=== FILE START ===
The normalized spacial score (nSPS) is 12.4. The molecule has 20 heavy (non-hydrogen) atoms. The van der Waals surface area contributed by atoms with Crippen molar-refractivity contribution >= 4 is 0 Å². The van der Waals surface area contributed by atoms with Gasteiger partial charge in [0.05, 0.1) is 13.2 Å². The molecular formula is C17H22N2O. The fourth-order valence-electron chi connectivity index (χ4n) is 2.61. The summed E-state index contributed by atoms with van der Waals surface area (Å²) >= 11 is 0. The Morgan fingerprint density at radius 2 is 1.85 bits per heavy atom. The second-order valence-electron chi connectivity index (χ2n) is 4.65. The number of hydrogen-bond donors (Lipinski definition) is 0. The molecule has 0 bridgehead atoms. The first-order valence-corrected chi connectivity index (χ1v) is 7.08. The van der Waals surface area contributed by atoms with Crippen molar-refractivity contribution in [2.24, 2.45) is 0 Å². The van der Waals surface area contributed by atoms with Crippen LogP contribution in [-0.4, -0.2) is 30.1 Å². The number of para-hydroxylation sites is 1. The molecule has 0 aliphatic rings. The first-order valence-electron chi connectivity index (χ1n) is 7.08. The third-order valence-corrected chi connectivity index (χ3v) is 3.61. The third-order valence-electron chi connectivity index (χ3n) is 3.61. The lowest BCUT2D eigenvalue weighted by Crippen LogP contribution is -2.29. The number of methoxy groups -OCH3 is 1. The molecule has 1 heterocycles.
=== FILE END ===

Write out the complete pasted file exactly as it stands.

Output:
The normalized spacial score (nSPS) is 12.4. The molecule has 20 heavy (non-hydrogen) atoms. The van der Waals surface area contributed by atoms with Crippen molar-refractivity contribution >= 4 is 0 Å². The van der Waals surface area contributed by atoms with Gasteiger partial charge in [0.05, 0.1) is 13.2 Å². The molecular formula is C17H22N2O. The fourth-order valence-electron chi connectivity index (χ4n) is 2.61. The summed E-state index contributed by atoms with van der Waals surface area (Å²) >= 11 is 0. The Morgan fingerprint density at radius 2 is 1.85 bits per heavy atom. The second-order valence-electron chi connectivity index (χ2n) is 4.65. The number of hydrogen-bond donors (Lipinski definition) is 0. The molecule has 0 bridgehead atoms. The first-order valence-corrected chi connectivity index (χ1v) is 7.08. The van der Waals surface area contributed by atoms with Crippen molar-refractivity contribution in [2.24, 2.45) is 0 Å². The van der Waals surface area contributed by atoms with Crippen LogP contribution in [-0.4, -0.2) is 30.1 Å². The number of para-hydroxylation sites is 1. The molecule has 0 aliphatic rings. The first-order valence-electron chi connectivity index (χ1n) is 7.08. The third-order valence-corrected chi connectivity index (χ3v) is 3.61. The third-order valence-electron chi connectivity index (χ3n) is 3.61. The lowest BCUT2D eigenvalue weighted by Crippen LogP contribution is -2.29. The number of methoxy groups -OCH3 is 1. The molecule has 1 heterocycles.